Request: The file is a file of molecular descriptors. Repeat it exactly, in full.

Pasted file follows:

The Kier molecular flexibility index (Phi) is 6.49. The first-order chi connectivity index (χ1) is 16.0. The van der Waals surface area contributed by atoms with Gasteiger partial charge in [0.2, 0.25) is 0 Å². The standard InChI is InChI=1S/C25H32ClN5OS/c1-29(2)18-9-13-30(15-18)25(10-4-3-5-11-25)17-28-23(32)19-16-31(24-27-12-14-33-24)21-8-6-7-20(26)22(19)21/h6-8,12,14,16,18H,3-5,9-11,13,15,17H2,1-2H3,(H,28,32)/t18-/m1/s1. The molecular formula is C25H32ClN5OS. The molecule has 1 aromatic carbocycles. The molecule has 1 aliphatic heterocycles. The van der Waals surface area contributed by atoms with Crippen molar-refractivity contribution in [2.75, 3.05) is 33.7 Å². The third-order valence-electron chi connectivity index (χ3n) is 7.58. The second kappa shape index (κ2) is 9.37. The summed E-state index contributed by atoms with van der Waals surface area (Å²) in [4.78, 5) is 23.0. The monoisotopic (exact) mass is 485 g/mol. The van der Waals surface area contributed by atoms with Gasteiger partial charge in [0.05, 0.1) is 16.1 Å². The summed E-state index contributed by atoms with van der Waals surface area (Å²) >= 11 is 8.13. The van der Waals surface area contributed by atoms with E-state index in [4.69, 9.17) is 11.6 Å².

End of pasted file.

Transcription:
The Kier molecular flexibility index (Phi) is 6.49. The first-order chi connectivity index (χ1) is 16.0. The van der Waals surface area contributed by atoms with Gasteiger partial charge in [0.2, 0.25) is 0 Å². The standard InChI is InChI=1S/C25H32ClN5OS/c1-29(2)18-9-13-30(15-18)25(10-4-3-5-11-25)17-28-23(32)19-16-31(24-27-12-14-33-24)21-8-6-7-20(26)22(19)21/h6-8,12,14,16,18H,3-5,9-11,13,15,17H2,1-2H3,(H,28,32)/t18-/m1/s1. The molecular formula is C25H32ClN5OS. The molecule has 1 aromatic carbocycles. The molecule has 1 aliphatic heterocycles. The van der Waals surface area contributed by atoms with Crippen molar-refractivity contribution in [2.75, 3.05) is 33.7 Å². The third-order valence-electron chi connectivity index (χ3n) is 7.58. The second kappa shape index (κ2) is 9.37. The summed E-state index contributed by atoms with van der Waals surface area (Å²) in [4.78, 5) is 23.0. The monoisotopic (exact) mass is 485 g/mol. The van der Waals surface area contributed by atoms with Gasteiger partial charge in [0.05, 0.1) is 16.1 Å². The summed E-state index contributed by atoms with van der Waals surface area (Å²) >= 11 is 8.13. The van der Waals surface area contributed by atoms with E-state index in [4.69, 9.17) is 11.6 Å².